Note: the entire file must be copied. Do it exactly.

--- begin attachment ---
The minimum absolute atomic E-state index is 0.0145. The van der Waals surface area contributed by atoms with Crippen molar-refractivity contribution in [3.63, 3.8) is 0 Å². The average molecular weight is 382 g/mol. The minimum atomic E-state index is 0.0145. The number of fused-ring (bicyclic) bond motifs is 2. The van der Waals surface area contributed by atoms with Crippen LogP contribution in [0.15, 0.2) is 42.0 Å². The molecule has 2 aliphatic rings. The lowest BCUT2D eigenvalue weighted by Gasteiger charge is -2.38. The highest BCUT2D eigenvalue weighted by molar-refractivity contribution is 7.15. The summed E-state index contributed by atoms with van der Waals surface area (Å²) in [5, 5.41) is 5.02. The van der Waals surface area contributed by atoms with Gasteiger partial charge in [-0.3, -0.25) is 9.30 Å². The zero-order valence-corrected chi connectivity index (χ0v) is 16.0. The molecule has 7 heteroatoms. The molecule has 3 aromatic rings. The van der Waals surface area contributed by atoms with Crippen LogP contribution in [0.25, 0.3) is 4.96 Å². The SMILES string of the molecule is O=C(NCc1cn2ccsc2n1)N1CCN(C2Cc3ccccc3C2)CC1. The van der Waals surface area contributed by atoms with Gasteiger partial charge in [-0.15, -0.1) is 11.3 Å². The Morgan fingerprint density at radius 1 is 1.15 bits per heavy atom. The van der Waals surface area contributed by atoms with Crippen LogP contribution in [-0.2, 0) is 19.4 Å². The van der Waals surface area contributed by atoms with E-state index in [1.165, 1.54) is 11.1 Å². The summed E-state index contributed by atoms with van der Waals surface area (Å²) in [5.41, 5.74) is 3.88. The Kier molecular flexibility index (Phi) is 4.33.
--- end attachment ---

The minimum absolute atomic E-state index is 0.0145. The van der Waals surface area contributed by atoms with Crippen molar-refractivity contribution in [3.63, 3.8) is 0 Å². The average molecular weight is 382 g/mol. The minimum atomic E-state index is 0.0145. The number of fused-ring (bicyclic) bond motifs is 2. The van der Waals surface area contributed by atoms with Crippen LogP contribution in [0.15, 0.2) is 42.0 Å². The molecule has 2 aliphatic rings. The lowest BCUT2D eigenvalue weighted by Gasteiger charge is -2.38. The highest BCUT2D eigenvalue weighted by molar-refractivity contribution is 7.15. The summed E-state index contributed by atoms with van der Waals surface area (Å²) in [5, 5.41) is 5.02. The van der Waals surface area contributed by atoms with Gasteiger partial charge in [-0.3, -0.25) is 9.30 Å². The zero-order valence-corrected chi connectivity index (χ0v) is 16.0. The molecule has 7 heteroatoms. The molecule has 3 aromatic rings. The van der Waals surface area contributed by atoms with Crippen LogP contribution in [0.25, 0.3) is 4.96 Å². The SMILES string of the molecule is O=C(NCc1cn2ccsc2n1)N1CCN(C2Cc3ccccc3C2)CC1. The van der Waals surface area contributed by atoms with Gasteiger partial charge in [-0.15, -0.1) is 11.3 Å². The Morgan fingerprint density at radius 1 is 1.15 bits per heavy atom. The van der Waals surface area contributed by atoms with Crippen LogP contribution in [-0.2, 0) is 19.4 Å². The van der Waals surface area contributed by atoms with E-state index in [1.165, 1.54) is 11.1 Å². The summed E-state index contributed by atoms with van der Waals surface area (Å²) in [5.41, 5.74) is 3.88. The Kier molecular flexibility index (Phi) is 4.33.